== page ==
US v. Dahlin, No. 88 CR 20001.

CourtUnited States District Courts. 7th Circuit. United States District Court (Northern District of Illinois)
Writing for the CourtFranklin C. Cook, Freeport, Ill., for defendant
Citation701 F. Supp. 148
PartiesUNITED STATES of America, Plaintiff, v. Ernest DAHLIN, Defendant.
Docket NumberNo. 88 CR 20001.
Decision Date25 November 1988

701 F. Supp. 148

UNITED STATES of America, Plaintiff,
Ernest DAHLIN, Defendant.

No. 88 CR 20001.

United States District Court, N.D. Illinois, W.D.

November 25, 1988.

John McKenzie, Asst. U.S. Atty., for U.S.

Franklin C. Cook, Freeport, Ill., for defendant.


ROSZKOWSKI, District Judge.

This action comes before the Court on defendant's motion to declare as unconstitutional the new United States Sentencing Guidelines, 18 U.S.C. § 3551 et seq., promulgated by the United States Sentencing Commission pursuant to the Sentencing Reform Act of 1984, 28 U.S.C. § 991 et seq. For the reasons set forth below, the Court concludes that the Sentencing Guidelines are an unconstitutional delegation of legislative power and therefore invalid.

While this Court finds the Sentencing Guidelines constitutionally infirm, we do so today on "delegation of power" grounds only.1 One reason for this somewhat limited opinion is the fact that the United States Supreme Court has granted certiorari in United States v. Mistretta, and Mistretta v. United States, and that case has been fully briefed, see 1 Fed.Sent.R., 139-186 (September, 1988), and was argued before the Supreme Court on October 6, 1988. 57 U.S.L.W. 1060 (October 18, 1988). Therefore, there appears to be no legal value in going beyond the delegation issue when the Guidelines can be invalidated on that ground alone.

In addition, many district courts,2 as well

701 F. Supp. 149
as the Ninth Circuit Court of Appeals,3 have held the Sentencing Guidelines unconstitutional on various other grounds including, but not limited to: separation of powers and the delegation doctrine by placing the Sentencing Commission in the judicial branch; separation of powers doctrine by mandating the inclusion of Article III judges on the Sentencing Commission; separation of powers doctrine by allowing the executive branch, through the President, to exercise the power of appointment and removal of Commission members (some of whom are Article III judges); separation of powers doctrine by assigning judicial duties to the executive branch; violation of due process by significantly limiting judicial discretion in sentencing; violation of due process by creating new crimes; and, finally, a determination of whether any of the provisions of the Sentencing Guidelines are severable.4 It should also be noted that the Third Circuit Court of Appeals and many of the district courts which have ruled on this issue have rejected the above-mentioned arguments and held that the Sentencing Guidelines withstand constitutional muster against any or all of these challenges.5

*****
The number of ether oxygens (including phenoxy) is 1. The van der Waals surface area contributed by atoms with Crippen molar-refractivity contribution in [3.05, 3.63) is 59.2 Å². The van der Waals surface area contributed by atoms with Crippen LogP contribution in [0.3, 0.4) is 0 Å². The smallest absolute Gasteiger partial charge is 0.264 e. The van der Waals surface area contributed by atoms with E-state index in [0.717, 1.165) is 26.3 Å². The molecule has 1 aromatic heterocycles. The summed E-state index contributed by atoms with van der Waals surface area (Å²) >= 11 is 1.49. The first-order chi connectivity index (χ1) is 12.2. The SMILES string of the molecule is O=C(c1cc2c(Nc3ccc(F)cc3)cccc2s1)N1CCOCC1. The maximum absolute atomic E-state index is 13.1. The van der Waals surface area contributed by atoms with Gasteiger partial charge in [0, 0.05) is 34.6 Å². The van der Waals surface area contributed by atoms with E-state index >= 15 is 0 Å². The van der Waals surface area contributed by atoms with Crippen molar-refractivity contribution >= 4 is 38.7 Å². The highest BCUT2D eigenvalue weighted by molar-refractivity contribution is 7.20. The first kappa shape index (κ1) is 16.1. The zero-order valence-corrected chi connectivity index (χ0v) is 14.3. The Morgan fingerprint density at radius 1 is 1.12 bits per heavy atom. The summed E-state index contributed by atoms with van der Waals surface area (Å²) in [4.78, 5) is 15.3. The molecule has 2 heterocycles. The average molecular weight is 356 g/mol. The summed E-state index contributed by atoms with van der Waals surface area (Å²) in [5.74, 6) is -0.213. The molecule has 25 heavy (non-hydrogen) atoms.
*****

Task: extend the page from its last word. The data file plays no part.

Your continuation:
While the Supreme Court's decision in Mistretta may ultimately rest on any one, or all, or none of these constitutional grounds, the finding by this Court that Congress impermissibly delegated responsibilities to the Sentencing Commission obviates any necessity to rule on the various alternative grounds mentioned above. This is especially true in light of the fact that dozens upon dozens of district courts have already issued detailed opinions on this subject setting forth the arguments on both sides of the major constitutional questions,6

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many commentators have written academic articles covering both aspects of this controversy,7 and the Supreme Court will have more than enough insightful information with which to inform their decision. Given this state of affairs, there appears no reason to merely restate what has already been well stated, except by way of reference to those opinions


With respect to the delegation of powers issue, there are two alternative grounds for striking down the Sentencing Reform Act as unconstitutional: First, that decisions involving policy choices and determinations on core fundamental liberties questions are simply "non-delegable" and can only be properly exercised by Congress; and second, that the Sentencing Reform Act actually delegates to the Sentencing Commission the function of defining and determining substantive criminal conduct.


The power to make policy decisions involving "core" or "fundamental" liberties must be treated differently when the delegability of the powers are at issue. The treatment of delegated powers, in areas that affect fundamental liberty interests, must be construed narrowly. Kent v. Dulles, 357 U.S. 116, 129, 78 S.Ct. 1113, 1120, 2 L.Ed.2d 1204 (1958). The Court is persuaded that the issues which surround the constitutional challenges to the Sentencing Reform Act present questions that affect the most fundamental interest — liberty itself. See U.S. v. Eastland, 694 F.Supp. 512 (N.D.Ill. September 8, 1988); U.S. v. Brittman, 687 F.Supp. 1329, 1331-33 (E.D.Ark.1988). And while it is clear that under the proper circumstances, with the requisite specificity in the delegation, Congress may delegate certain matters relating to the penal process, "it may not delegate `so crucial a legislative function as the redrafting of federal criminal penalties.'" Brittman, 687 F.Supp. at 1333 citing U.S. Parole Comm'r v. Geraghty, 719 F.2d 1199, 1212 (3rd Cir.1983), cert. denied, 465 U.S. 1103, 104 S.Ct. 1602, 80 L.Ed.2d 133 (1984).

Therefore, for the reasons outlined above and set out in more detail in the Brittman and Eastland decisions, this Court holds that the delegation of powers doctrine has been violated and thus the Sentencing Reform Act as well as the...

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